Review | The Glovemaker, Ann Weisgarber

43759732I don’t know much about Mormon history, so it was interesting to learn about this part of their people’s past. Basically, Mormons in 1888 Utah (not sure about now?) believed that if a man had multiple wives, that would add on blessings for their family and ease their way into heaven. But polygamy was against US law, and so lawmen hunted down and arrested Mormon men with multiple wives. The Glovemaker takes place in a small community called Junction, where two out of its seven families have set up somewhat of an underground railroad to help Mormon men on the run escape the law. It’s the first novel (I think?) I’ve ever read with a Mormon protagonist, and it was fascinating to read about this little-known (to me, at least) bit of history.

The Glovemaker takes on a pretty grim and uncertain period in Mormon history, and even alludes to a major historical event where Mormons were (possibly wrongly?) accused of killing a group of travellers (The Massacre of Mountain Meadows, for anyone interested in learning more). The novel could have gone large and sweeping in scope, detailing the breadth of Mormon experiences as many of them hid, or ran from, the law in order to practice their faith in peace.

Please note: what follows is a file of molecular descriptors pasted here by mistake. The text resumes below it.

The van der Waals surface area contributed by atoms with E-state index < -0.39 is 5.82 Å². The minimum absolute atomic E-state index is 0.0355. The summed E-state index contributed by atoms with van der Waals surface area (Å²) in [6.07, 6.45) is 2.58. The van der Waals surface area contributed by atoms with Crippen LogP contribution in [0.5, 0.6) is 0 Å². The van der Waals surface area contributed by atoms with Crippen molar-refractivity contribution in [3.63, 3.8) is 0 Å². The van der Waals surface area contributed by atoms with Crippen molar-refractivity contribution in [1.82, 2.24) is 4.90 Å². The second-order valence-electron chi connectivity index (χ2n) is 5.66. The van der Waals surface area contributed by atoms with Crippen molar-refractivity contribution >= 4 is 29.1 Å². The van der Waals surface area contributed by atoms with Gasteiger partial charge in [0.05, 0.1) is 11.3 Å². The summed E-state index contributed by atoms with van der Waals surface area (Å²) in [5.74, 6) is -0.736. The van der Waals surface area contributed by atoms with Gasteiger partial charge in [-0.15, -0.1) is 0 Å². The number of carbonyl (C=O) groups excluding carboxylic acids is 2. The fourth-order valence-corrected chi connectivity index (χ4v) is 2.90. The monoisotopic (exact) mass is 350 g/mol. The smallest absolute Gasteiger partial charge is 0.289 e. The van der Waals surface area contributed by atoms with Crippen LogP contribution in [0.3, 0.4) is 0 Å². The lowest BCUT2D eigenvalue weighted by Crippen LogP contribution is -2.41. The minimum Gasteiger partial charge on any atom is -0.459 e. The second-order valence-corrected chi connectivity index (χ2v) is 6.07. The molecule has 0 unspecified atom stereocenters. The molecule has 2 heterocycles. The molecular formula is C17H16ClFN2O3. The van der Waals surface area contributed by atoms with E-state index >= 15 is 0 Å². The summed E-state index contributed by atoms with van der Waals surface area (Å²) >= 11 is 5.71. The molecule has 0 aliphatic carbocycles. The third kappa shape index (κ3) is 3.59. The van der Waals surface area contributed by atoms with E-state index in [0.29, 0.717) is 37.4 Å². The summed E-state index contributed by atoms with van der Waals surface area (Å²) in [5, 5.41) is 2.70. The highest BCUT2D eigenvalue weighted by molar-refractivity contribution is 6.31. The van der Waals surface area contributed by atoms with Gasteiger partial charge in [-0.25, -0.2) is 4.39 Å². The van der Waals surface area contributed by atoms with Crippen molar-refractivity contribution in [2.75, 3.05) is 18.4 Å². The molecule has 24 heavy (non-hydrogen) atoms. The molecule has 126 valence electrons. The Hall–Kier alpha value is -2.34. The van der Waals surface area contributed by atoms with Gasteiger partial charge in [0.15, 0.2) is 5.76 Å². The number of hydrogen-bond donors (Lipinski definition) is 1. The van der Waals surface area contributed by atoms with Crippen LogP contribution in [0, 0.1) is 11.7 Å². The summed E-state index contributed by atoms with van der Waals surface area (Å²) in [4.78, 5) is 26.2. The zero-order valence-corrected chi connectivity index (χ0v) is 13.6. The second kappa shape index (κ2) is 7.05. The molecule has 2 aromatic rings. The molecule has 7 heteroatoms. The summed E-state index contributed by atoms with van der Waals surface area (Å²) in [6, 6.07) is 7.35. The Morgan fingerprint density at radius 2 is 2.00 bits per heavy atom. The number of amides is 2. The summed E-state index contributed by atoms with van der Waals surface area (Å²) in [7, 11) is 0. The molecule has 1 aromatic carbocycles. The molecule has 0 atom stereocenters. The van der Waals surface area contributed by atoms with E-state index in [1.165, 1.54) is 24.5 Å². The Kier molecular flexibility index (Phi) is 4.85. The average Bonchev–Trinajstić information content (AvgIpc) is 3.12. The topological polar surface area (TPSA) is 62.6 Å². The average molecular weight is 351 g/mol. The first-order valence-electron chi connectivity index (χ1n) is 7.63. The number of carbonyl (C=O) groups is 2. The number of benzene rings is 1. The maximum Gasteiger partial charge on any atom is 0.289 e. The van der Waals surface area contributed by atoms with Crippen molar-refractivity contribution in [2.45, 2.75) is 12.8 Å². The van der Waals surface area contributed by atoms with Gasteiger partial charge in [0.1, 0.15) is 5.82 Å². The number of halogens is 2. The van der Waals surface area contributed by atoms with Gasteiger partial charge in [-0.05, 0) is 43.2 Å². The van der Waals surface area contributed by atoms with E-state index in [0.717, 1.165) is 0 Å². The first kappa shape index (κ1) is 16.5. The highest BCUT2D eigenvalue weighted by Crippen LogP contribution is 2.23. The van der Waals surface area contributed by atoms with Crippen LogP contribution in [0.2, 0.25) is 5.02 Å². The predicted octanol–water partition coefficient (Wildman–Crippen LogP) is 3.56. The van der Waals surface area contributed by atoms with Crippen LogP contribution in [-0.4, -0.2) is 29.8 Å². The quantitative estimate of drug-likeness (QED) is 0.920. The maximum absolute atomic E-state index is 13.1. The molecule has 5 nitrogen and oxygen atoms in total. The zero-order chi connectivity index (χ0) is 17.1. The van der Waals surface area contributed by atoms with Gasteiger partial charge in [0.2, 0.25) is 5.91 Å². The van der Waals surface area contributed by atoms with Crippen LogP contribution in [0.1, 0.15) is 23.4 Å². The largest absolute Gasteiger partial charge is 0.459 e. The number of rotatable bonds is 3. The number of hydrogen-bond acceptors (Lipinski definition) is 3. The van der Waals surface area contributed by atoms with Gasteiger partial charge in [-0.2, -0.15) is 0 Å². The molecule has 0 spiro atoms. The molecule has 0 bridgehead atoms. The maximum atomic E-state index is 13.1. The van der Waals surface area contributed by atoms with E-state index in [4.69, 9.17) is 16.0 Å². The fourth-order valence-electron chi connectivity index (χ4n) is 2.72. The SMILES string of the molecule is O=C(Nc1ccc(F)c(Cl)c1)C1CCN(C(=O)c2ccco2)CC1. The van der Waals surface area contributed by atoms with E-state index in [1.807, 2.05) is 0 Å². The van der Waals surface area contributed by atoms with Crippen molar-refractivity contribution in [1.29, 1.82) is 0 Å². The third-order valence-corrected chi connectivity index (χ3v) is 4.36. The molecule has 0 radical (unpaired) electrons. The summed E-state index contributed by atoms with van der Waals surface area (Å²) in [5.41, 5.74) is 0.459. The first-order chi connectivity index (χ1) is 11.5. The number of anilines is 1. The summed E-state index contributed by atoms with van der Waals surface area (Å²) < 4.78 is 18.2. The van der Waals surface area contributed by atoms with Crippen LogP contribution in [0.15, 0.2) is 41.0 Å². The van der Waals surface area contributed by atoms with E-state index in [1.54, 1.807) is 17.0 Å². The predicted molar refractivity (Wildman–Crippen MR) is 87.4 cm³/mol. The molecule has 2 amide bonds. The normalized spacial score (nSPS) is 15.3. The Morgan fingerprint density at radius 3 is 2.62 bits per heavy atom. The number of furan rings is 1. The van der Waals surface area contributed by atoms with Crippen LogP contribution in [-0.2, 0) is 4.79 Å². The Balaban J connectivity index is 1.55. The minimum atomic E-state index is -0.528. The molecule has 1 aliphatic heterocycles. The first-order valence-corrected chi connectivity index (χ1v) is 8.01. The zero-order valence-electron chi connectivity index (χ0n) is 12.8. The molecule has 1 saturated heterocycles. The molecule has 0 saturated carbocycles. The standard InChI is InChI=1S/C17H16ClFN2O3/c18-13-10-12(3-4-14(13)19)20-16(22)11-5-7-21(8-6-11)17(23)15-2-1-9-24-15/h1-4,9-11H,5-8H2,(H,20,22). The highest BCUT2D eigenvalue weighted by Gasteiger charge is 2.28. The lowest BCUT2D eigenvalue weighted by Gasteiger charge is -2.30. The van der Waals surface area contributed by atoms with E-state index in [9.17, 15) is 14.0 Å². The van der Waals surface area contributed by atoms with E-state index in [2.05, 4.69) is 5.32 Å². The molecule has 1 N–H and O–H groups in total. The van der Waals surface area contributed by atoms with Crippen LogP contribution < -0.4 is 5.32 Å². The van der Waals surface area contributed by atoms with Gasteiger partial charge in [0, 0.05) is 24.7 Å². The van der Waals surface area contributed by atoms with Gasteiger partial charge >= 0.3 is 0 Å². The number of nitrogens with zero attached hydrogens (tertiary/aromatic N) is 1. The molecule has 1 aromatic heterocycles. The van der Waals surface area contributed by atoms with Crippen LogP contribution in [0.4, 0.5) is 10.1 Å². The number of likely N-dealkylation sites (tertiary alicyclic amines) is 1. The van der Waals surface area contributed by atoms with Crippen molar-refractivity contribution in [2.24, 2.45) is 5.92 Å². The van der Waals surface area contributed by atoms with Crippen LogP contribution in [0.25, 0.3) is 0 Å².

Instead, the novel goes small, and becomes incredibly more powerful as a result. The story zooms in on Deborah, a woman whose husband went missing on his last business trip, and her neighbour and friend Nels, who help a stranger on the run. This particular stranger’s arrival is unusual because it happens in winter, when most lawmen do their arrests in better weather, and also because the lawman hunting him appears to have followed him from another state. Things don’t go quite as planned, and the residents of Junction must make difficult choices between doing their moral duty and keeping their loved ones safe.

The entire story takes place within two to three days, and while the action overall was fairly slow, I found myself glued to the page. Deborah and Nels both undergo an intensely emotional journey over those few days, and I was completely and utterly hooked. I love the tension between their personal codes of ethics and their more primal need to survive. Even when I knew what the ‘right’ choices were, I still rooted for these characters and wanted them to do whatever was necessary to keep their community safe.

The Glovemaker is a heartfelt, heart-wrenching, and heart-warmingly intimate page turner. Weisgarber takes us right into the hearts of these characters and compels us to ask ourselves: in their shoes, what would we have done?

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Thank you to Publisher’s Group Canada for a copy of this book in exchange for an honest review.

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